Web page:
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201 Class power output

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Been wondering for a while what the power-at-rail of a 201 Class is. I've looked in various ITG books and the most recent Platform 5 Irish Railways book but none give the power-at-rail for a River class.

 

Would anyone happen to know what it is? I've seen 2,970hp traction listed on Wikipedia but I assume this is simply what you can get out of the 3,200hp for moving the train and not the actual power-at-rail rating?

 

Thanks in advance, regards Ben.

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Posted (edited)

I don't know what it is myself but I do remember reading before that when the locos used HEP mode on the Enterprise, HEP took away around 900hp from traction to power the DD sets.

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Have a look at the Wikipedia page for the BR Class 66. It has detailed stats for tractive effort and since it is a similar model to the 201 it might give you a good indication.

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21 minutes ago, irishthump said:

Have a look at the Wikipedia page for the BR Class 66. It has detailed stats for tractive effort and since it is a similar model to the 201 it might give you a good indication.

Not really, the 66 is a very different beast. Lower top speed, different gearing ratio traction motors optimised for long, heavy freight drags. Not a mixed traffic loco like the 201. A 66 I think has around 3 times the tractive effort of the 201. The class 59 is related too but it's in another league again for tractive effort.

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45 minutes ago, Railer said:

Not really, the 66 is a very different beast. Lower top speed, different gearing ratio traction motors optimised for long, heavy freight drags. Not a mixed traffic loco like the 201. A 66 I think has around 3 times the tractive effort of the 201. The class 59 is related too but it's in another league again for tractive effort.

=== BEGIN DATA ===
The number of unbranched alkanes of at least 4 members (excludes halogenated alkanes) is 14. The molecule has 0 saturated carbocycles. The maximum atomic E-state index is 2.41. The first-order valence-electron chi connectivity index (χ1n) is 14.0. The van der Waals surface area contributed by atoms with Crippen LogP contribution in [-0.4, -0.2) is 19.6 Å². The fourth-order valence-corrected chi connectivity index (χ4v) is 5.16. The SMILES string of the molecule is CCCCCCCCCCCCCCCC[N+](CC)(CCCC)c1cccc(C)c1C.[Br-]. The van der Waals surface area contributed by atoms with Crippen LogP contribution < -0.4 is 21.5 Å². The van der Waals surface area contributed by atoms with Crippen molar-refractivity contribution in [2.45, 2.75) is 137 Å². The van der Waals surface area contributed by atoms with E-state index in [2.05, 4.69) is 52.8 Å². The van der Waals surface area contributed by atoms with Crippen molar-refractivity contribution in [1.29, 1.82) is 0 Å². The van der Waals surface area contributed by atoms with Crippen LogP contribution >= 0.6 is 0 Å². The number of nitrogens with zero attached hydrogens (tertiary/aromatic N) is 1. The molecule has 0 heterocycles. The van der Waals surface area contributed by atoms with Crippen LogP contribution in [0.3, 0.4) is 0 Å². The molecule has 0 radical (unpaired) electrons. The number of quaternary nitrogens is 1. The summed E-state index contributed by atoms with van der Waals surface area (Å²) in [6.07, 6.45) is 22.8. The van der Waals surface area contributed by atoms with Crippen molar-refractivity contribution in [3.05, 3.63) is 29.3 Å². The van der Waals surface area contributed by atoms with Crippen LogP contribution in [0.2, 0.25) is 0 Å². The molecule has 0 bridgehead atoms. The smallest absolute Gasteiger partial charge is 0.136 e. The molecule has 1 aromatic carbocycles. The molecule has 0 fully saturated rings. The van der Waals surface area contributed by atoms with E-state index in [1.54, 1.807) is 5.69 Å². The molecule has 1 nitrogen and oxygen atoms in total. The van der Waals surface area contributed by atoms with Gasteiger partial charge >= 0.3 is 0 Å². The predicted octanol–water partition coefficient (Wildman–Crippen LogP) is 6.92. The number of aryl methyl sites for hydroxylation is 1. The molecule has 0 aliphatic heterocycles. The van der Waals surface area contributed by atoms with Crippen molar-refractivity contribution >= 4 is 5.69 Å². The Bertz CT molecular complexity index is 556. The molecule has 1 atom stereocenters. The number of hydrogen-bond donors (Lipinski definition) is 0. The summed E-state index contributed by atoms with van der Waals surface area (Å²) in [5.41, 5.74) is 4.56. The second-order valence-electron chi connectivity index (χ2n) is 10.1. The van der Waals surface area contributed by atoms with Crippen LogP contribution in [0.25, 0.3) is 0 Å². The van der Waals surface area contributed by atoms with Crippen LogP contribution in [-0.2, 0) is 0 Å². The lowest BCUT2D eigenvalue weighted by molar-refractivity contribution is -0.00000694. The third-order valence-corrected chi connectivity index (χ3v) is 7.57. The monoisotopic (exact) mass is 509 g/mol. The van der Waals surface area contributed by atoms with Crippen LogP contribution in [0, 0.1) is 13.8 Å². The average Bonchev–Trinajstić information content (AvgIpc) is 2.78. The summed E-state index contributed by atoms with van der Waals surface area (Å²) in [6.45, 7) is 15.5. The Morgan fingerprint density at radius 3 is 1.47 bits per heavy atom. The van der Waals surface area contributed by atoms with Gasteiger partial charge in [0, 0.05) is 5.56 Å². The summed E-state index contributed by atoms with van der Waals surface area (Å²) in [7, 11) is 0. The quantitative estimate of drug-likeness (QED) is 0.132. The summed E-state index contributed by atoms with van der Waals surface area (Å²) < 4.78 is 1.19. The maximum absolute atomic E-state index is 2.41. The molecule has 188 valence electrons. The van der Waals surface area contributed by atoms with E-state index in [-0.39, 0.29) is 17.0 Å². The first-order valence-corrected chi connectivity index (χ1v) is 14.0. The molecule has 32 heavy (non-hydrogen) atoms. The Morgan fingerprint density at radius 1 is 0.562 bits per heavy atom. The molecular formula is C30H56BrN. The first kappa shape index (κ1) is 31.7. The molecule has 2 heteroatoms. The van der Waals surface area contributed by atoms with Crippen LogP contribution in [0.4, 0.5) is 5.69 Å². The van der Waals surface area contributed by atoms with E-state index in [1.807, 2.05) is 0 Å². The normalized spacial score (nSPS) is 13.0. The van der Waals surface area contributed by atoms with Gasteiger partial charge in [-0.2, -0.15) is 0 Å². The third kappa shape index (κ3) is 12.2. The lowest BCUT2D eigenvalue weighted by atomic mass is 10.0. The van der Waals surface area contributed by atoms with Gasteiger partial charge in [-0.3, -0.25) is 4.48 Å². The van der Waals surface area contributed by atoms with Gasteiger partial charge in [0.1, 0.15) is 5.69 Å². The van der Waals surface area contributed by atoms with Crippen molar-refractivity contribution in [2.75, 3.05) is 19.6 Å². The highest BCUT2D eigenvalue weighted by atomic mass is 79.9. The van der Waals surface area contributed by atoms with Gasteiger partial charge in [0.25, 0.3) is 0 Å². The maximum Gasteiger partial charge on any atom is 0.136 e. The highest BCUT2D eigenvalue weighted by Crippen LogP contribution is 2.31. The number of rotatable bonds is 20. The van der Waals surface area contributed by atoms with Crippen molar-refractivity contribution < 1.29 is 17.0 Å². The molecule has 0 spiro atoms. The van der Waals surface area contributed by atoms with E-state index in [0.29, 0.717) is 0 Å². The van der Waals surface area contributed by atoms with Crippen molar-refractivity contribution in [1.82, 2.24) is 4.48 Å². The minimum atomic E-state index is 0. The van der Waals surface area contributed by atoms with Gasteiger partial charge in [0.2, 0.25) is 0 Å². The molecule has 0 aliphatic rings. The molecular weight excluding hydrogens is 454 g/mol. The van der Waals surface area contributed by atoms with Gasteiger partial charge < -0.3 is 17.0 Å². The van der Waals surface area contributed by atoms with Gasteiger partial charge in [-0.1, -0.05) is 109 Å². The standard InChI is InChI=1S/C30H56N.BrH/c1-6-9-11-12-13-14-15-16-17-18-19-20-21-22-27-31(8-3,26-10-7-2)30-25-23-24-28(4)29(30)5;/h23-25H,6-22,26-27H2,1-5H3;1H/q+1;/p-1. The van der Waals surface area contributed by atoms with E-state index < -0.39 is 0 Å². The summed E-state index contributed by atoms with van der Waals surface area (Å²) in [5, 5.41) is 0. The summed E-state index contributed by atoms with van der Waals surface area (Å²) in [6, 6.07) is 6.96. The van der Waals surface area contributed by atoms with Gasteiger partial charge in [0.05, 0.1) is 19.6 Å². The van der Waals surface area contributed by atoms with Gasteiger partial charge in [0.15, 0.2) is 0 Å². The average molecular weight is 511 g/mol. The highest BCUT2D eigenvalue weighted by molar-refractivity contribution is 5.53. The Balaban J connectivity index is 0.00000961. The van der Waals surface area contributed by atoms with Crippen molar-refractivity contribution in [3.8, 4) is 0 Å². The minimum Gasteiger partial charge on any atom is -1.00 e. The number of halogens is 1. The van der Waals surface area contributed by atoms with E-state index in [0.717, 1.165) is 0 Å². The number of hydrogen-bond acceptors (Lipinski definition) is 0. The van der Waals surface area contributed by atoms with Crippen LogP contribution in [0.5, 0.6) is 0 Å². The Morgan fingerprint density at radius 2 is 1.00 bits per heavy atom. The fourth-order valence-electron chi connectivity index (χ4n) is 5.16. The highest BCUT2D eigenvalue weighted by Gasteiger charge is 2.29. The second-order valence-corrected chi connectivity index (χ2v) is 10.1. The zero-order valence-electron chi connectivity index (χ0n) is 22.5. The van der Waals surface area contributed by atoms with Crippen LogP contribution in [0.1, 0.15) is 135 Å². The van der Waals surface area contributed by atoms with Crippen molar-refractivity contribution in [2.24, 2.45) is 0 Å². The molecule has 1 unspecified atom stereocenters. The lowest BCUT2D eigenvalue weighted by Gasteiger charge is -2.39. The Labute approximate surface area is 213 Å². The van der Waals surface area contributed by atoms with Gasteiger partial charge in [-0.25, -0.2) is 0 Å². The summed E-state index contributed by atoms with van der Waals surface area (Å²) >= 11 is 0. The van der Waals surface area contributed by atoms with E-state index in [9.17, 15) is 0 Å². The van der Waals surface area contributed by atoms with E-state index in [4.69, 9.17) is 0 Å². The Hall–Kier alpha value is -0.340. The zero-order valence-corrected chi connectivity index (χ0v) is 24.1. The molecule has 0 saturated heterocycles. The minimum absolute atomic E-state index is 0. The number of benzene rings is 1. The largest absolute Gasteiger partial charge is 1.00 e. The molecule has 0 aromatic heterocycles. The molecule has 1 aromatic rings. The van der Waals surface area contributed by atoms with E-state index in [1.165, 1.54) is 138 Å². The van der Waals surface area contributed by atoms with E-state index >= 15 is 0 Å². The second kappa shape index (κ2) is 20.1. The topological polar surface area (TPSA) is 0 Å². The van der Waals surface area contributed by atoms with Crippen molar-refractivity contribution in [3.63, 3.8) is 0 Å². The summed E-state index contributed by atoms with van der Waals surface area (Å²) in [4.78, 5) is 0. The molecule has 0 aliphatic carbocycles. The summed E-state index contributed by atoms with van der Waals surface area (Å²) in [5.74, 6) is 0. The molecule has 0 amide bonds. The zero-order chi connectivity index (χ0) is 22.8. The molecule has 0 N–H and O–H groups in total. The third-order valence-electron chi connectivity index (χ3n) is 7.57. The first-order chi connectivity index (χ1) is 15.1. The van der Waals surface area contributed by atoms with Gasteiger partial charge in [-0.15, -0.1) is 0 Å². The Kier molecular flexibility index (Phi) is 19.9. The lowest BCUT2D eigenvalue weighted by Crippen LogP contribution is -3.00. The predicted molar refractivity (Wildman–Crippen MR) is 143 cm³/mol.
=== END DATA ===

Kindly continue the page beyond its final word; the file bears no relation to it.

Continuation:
I stand corrected!

So is "power at rail" synonymous with tractive effort?

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Well this is weird, I replied to this a few hours ago, but the reply is gone, bizarre.

 

I shall try again.

10 hours ago, Railer said:

I don't know what it is myself but I do remember reading before that when the locos used HEP mode on the Enterprise, HEP took away around 900hp from traction to power the DD sets.

 

Sounds about right. I know a typical UK loco can provide about 475kW (nearly 640hp) for HEP.

 

8 hours ago, irishthump said:

Have a look at the Wikipedia page for the BR Class 66. It has detailed stats for tractive effort and since it is a similar model to the 201 it might give you a good indication.

 

Thank you, it seems they share D43 traction motors and a BR Class 66 is given a power-at-rail of 2,240kW (just over 3,000hp). Therefore I wonder if 2,970hp is actually the relevant figure for an IÉ 201 then, allowing for its slightly less powerful engine.

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I shouldn't get involved with discussions on Diseaseals, but as the Class 66 is a freight loco, every HP produced goes to pulling things - there's no provision for head end power?

If memory serves, it was the provision of HEP which was the downfall of the 201s on the Enterprise and resulted in many of the failures. I assume that the new generator van has improved matters?

You guys don't know how blessed you are with nice comfy trains, not the ghastly, rough riding (possibly dangerously so - they haven't got the "damping" right yet), hard-seated (Hungraian wooden seats were better in the 1970s) Jap Crap we are having foisted on us over here.

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Power at rail and maximum tractive effort (TE) are separate functions.